The last great hope for the logging industry, which suffered significantly when the paper mills closed, was wood burning power plants, which the state has propped up since they were first constructed to offset the oil embargo and provide a hedge for energy generation when needed.
Of the original six wood-burning generating plants, only a couple are still operating. For years lawmakers passed bills to continue to force electric utilities to buy from the plants to maintain the wood products industry and to “clean” the forest floor which would decrease the risk of a major forest fire.
But then there is the Burgess Biomass Plant in Berlin which produces 75 megawatts of electricity, way more than any of the smaller facilities.
It operates under a purchase power contract with Eversource, but at rates well above market price and with subsidies totaling about $200 million during the life of the plant including carbon credits.
To date the company owes ratepayers about $70 million for its over-market price through laws passed the past few years to keep the plant operating.
The House and Senate passed House Bill 142 this past session to try one more time to work out an arrangement allowing the plant to continue to operate while repaying its debt to ratepayers.
But Gov. Chris Sununu vetoed the bill last week saying “New Hampshire ratepayers have been taken for over $200 million in order to subsidize the Burgess Biomass Plant in Berlin, NH. Enough is enough,” adding “The Power Purchase Agreement with Burgess Biopower is a great example of what can go wrong when the good intentions of a sympathetic government get exploited and abused by opportunists in the private sector.”
Some lawmakers were quick to say in the long-term, the veto will have a bigger impact on ratepayers than the bill, but others were disappointed, but agreed it might be time to make a change.
Much like the old wood-burning plants, the Burgess plant was and is touted as a savior to the wood products industry in the North County, which is also facing another problem, well documented by colleague Paula Tracy Aug. 8 in an InDepthNH.org story about a meeting in Pittsburg.
The largest single block of land in the state was recently purchased by Bluesource Sustainable, which expects to reduce the amount of logging on the land by 50 percent and instead use it for carbon credits which are more valuable.
The change would impact towns at the northern tip of the state which depend on the timber tax to fund some of those town’s budgets.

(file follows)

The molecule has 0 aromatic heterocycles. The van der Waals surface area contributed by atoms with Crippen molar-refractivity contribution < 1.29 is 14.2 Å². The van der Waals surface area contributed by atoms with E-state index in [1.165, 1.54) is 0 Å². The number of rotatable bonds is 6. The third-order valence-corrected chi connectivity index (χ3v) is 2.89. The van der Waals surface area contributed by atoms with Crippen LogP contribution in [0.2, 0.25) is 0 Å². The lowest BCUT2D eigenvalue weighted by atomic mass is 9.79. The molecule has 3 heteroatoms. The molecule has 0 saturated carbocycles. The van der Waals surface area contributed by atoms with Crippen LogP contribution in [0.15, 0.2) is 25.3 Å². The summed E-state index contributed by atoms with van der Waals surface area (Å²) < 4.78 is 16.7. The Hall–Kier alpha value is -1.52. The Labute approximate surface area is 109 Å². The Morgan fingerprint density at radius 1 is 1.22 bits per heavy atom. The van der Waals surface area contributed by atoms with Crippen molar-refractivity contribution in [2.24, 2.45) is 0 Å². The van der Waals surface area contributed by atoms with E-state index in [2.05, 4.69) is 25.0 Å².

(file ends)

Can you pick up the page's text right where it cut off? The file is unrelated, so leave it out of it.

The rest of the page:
Between the Burgess uncertainty and less logging because of carbon credits, both the wood product industry and the towns will be impacted, like the sheep farmers, textile workers, lawyers, reporters and some say coders when artificial intelligence is unleashed.
Close to home, when the state revamped its education funding system in 2000, it included the Statewide Utility Tax which cost the town of Bow — where I lived — as well as Seabrook, Newington and Portsmouth millions of dollars in property taxes the state took to add to education dollars.
The taxes in Bow tripled in three years as they did in Seabrook, while Newington and Portsmouth had more diverse tax bases to soften the blows.
Economic upheaval is difficult for people, communities and professions, and most do not have government help for a soft landing and sometimes governmental action makes it more difficult.
There are a lot of good reasons for objecting to Sununu’s vetoes, but also a lot of good reasons to say “enough is enough” and move on.
Because ultimately you can only put off the inevitable for so long.
Sheep farms still exist, but not that many of them, as there are fewer lawyers and reporters practicing their professions in New Hampshire.
The wood products industry will decline and Berlin and other towns in the North Country will survive, but the transition will be traumatic, and maybe that’s where “government subsidies” should go now and not to out-of-state conglomerates through business tax cuts, or to the state’s wealthiest individuals by eliminating the interest and dividends tax.
Garry Rayno may be reached at email@example.com.
Distant Dome by veteran journalist Garry Rayno explores a broader perspective on the State House and state happenings for InDepthNH.org. Over his three-decade career, Rayno covered the NH State House for the New Hampshire Union Leader and Foster’s Daily Democrat. During his career, his coverage spanned the news spectrum, from local planning, school and select boards, to national issues such as electric industry deregulation and Presidential primaries. Rayno lives with his wife Carolyn in New London.